Back in 2005, Minnewaska girls' golf coach Peggy Falk pondered moving her promising squad up from 1A to 2A – and later from 2A to 3A when an additional class was added – to compete against the state's largest schools. She resisted in part because four years seemed like too lengthy of a commitment. The Lakers went on to become the first program to win five consecutive team titles and carded the lowest score of any state champion each time.
"The shorter commitment does seem more enticing, especially for teams that you know will have successful back-to-back years," Falk said. "We didn't want to look cocky by going up for a while because we knew we'd have to come back eventually."
'Why would you?'
An opposite dynamic exists for Simley's wrestling program. The school, located in Inver Grove Heights, won four big-school wrestling state titles in six seasons from 1987 to 1992, but declining enrollment dropped the program to Class 2A three seasons ago. The squad promptly won three consecutive 2A titles.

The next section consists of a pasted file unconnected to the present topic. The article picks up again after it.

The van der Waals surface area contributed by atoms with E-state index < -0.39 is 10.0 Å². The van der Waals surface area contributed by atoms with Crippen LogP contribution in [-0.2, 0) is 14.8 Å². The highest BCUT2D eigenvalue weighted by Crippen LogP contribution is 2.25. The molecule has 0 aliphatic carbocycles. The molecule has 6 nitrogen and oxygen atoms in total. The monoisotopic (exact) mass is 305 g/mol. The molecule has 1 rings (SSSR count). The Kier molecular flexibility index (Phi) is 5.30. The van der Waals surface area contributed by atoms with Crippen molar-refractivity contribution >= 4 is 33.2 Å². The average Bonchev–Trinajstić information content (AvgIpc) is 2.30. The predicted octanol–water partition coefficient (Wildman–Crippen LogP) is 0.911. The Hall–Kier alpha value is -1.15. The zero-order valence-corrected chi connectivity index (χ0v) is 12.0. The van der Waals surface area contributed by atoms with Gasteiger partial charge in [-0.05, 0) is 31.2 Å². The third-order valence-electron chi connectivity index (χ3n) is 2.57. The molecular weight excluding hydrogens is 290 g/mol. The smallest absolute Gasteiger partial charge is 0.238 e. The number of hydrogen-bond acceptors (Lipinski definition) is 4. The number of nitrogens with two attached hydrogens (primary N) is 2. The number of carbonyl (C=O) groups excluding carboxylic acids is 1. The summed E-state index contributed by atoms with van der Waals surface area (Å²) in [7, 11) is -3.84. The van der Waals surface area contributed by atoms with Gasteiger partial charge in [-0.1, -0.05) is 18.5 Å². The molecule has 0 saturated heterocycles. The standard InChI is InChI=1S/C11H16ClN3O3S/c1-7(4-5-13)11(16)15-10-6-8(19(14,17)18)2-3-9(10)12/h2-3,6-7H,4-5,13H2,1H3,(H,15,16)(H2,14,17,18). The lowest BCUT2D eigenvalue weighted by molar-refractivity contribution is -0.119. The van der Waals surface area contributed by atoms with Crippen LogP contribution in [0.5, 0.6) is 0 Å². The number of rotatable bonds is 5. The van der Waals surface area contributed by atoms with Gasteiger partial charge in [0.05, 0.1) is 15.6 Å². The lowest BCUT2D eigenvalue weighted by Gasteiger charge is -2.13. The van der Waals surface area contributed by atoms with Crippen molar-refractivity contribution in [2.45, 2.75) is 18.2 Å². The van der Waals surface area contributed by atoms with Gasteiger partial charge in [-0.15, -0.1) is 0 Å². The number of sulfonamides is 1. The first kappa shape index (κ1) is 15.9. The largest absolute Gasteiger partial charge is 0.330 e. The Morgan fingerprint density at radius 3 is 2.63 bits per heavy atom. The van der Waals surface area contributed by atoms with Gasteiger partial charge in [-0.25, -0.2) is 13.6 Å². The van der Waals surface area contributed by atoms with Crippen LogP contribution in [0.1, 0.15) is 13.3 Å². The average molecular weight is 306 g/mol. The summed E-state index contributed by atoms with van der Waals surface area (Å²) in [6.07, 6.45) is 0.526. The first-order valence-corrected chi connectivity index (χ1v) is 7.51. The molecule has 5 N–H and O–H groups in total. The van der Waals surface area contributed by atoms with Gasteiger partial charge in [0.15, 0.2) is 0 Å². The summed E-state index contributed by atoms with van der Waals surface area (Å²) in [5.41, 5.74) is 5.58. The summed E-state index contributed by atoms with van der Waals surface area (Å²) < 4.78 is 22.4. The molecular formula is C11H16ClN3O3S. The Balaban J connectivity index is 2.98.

With 32 kids out for wrestling this season, co-head coach and activities director Will Short said the Spartans are "not a huge squad." And though five Spartans are currently ranked No. 1 at their respective weights by The Guillotine wrestling publication, Short doesn't want to "make a decision for the whole program [based] on those five or six kids who you can get competitive matches for at tournaments."
As such, he said there is little incentive to opt up into Class 3A regardless the time commitment. Getting placed in the same section as perennial powers Apple Valley (14 big-school championships in the past 17 seasons) and Hastings is his chief concern.
"Do I fear wrestling Apple Valley at the state tournament?" Short said. "No. Do I fear wrestling Apple Valley or Hastings in sections and have a bunch of kids from those teams stay home? Yeah, I do fear that. That's the No. 1 thing stopping us. We would be crazy to go into that."
Short's final sentiment on opting up is one that successful programs in lower classes across all sports have to wrestle with, regardless of the new time commitment: "If you didn't have to," he wondered, "why would you?"
Photo by Helen Nelson